Newspapers has gone to the Court of Appeal in its libel battle with
champion US cyclist Lance Armstrong over drug allegations.
“Reynolds” libel defence – that information published in the public
interest should be regarded as privileged – was put to the test in the
- October 28, 2016
- November 4, 2013
- September 17, 2013
The defence has failed twice in libel cases in the past
12 months. The first occasion was The Daily Telegraph versus George
Galloway in which the paper published allegations based on documents
that suggested the Scottish MP had accepted oil money from Saddam
The second was when Armstrong successfully sued Times
Newspapers over a story in The Sunday Times based on a book by David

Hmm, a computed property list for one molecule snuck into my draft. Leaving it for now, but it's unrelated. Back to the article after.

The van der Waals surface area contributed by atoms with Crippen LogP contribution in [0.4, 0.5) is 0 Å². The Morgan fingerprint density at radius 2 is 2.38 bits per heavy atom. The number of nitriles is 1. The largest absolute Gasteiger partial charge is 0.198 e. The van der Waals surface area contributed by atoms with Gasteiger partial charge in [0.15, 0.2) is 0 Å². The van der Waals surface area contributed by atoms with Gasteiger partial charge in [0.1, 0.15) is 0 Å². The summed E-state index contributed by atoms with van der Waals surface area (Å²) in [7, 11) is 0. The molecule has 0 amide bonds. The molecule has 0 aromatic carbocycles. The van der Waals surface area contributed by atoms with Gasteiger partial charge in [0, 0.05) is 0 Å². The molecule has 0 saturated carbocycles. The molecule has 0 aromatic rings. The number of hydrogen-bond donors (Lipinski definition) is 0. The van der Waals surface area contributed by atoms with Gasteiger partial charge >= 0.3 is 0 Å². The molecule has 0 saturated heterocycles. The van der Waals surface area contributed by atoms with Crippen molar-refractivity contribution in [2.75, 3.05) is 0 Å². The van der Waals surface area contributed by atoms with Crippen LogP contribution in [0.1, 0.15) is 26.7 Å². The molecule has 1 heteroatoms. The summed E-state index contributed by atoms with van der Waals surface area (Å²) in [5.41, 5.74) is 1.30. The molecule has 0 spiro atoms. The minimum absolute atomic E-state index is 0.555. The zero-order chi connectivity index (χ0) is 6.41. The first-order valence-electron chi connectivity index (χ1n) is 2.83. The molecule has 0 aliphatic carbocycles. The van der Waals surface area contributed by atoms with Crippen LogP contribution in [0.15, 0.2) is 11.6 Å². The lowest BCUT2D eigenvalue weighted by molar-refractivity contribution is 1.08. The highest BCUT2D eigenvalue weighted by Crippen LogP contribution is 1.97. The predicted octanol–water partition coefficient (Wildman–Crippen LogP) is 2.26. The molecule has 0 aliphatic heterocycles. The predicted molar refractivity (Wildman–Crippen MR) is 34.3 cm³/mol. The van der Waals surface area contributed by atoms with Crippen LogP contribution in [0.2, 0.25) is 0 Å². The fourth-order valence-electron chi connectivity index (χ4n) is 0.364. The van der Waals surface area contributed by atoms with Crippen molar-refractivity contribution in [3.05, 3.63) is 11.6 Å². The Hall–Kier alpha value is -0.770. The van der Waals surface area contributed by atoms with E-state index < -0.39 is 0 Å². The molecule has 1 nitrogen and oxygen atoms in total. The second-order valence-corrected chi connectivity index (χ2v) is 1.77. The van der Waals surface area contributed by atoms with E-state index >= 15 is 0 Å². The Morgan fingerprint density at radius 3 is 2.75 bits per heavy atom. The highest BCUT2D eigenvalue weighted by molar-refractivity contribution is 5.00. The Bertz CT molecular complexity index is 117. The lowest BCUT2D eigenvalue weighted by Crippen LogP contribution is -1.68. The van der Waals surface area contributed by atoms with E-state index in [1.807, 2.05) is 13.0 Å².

Walsh, which Armstrong said imputed he had taken illicit
performanceenhancing drugs to help achieve his five Tour de France
wins. Walsh was also sued.
The Appeal Court has reserved judgment on the case. A detailed ruling is expected in the next few weeks.
Mr Justice Eady ruled in favour of Armstrong at the High Court earlier
this year, he said the story was capable of bearing a defamatory
But he said the Reynolds defence fell down partly because the paper did not put the allegations to Armstrong.
said: “I cannot see that the defendants could be said to be under a
duty to publish allegations to the effect that Mr Armstrong had
probably taken performance-enhancing drugs or that, given his prowess
in the Tour de France, he ‘must’ have done so.
“I would readily
accept, of course, that the use of forbidden drugs in sport is a matter
of public concern. It is a different question, however, from whether or
not they were under a duty to publish these allegations, about this
claimant, without at least affording him an opportunity of giving a